|Publication number||US5448990 A|
|Application number||US 08/196,587|
|Publication date||Sep 12, 1995|
|Filing date||Feb 15, 1994|
|Priority date||Feb 15, 1994|
|Publication number||08196587, 196587, US 5448990 A, US 5448990A, US-A-5448990, US5448990 A, US5448990A|
|Inventors||Marco A. M. De Faria-Correa|
|Original Assignee||Very Inventive Physicians, Inc.|
|Export Citation||BiBTeX, EndNote, RefMan|
|Patent Citations (8), Referenced by (142), Classifications (18), Legal Events (5)|
|External Links: USPTO, USPTO Assignment, Espacenet|
This invention relates generally to surgical tools and techniques and more particularly to endoscopic techniques and equipment.
Endoscopes permit the physician to view inside the patient with a minimum of trauma to the patient. A modern endoscope utilizes fiber optics and a lens mechanism to capture an image from the end of the tube and carry the image back to the surgeon or video monitor. Illumination at the site of the viewing end is provided by a fiber optic transmission of light to the end. Periodically, a washing action is carried out to clean the viewing optics from body debris which may collect on the lens system.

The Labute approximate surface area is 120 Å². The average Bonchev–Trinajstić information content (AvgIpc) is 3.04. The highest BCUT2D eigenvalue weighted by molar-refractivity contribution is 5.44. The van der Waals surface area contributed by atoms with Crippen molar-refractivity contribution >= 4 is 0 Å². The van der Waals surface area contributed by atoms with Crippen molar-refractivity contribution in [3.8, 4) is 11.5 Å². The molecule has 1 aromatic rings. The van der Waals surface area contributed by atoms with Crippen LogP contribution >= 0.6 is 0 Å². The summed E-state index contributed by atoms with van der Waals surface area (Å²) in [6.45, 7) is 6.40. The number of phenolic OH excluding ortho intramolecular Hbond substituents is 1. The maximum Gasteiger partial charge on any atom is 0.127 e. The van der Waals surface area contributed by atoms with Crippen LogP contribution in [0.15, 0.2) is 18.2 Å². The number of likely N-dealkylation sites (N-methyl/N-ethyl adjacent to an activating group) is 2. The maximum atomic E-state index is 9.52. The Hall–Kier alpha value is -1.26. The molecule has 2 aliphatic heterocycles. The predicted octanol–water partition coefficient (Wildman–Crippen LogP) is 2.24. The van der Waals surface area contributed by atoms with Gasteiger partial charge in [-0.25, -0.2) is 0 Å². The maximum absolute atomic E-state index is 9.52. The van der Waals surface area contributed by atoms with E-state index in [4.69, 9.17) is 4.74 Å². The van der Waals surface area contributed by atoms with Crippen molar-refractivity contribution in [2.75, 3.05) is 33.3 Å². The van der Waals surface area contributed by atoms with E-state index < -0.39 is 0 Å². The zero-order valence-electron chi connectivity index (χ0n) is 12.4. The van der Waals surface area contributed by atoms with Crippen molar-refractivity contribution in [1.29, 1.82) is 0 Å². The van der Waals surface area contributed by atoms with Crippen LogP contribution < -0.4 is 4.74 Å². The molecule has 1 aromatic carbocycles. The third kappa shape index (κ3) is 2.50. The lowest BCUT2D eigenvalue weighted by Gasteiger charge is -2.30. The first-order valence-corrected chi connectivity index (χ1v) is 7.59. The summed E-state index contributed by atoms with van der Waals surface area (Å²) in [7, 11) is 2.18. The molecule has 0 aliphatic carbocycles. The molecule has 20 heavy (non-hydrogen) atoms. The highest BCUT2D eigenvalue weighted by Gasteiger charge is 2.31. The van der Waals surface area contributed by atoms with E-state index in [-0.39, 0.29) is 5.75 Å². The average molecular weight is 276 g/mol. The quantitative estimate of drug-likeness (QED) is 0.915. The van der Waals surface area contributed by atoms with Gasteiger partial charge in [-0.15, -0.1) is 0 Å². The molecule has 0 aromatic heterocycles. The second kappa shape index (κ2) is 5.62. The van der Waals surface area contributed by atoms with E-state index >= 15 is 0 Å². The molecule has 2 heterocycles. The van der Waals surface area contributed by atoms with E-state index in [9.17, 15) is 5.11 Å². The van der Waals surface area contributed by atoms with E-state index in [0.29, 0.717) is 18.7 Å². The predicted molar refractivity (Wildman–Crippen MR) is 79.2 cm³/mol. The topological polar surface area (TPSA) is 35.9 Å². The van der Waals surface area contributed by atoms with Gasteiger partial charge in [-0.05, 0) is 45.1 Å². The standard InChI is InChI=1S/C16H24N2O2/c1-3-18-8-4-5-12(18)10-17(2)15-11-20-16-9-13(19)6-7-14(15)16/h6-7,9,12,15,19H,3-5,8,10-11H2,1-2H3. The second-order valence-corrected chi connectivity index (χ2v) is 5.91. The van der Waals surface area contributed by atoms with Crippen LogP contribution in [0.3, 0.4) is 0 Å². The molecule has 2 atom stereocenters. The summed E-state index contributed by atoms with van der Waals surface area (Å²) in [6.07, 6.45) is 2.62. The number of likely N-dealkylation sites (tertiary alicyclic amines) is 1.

Endoscopic viewing requires only a minimal of trauma to the patient due to the small size of the endoscope. A wide range of applications have been developed for the general field of endoscopes including: Cystoscope- for the bladder; Bronchoscope- for the Bronchi; Gastroscope- for the esophagus, stomach, and duodenum; Colonscope- for the colon; laparoscope- for the abdominal cavity; and arthroscope- for the knee joint. Within this discussion, endoscopy is intended to include all of these applications and other similar type of procedures.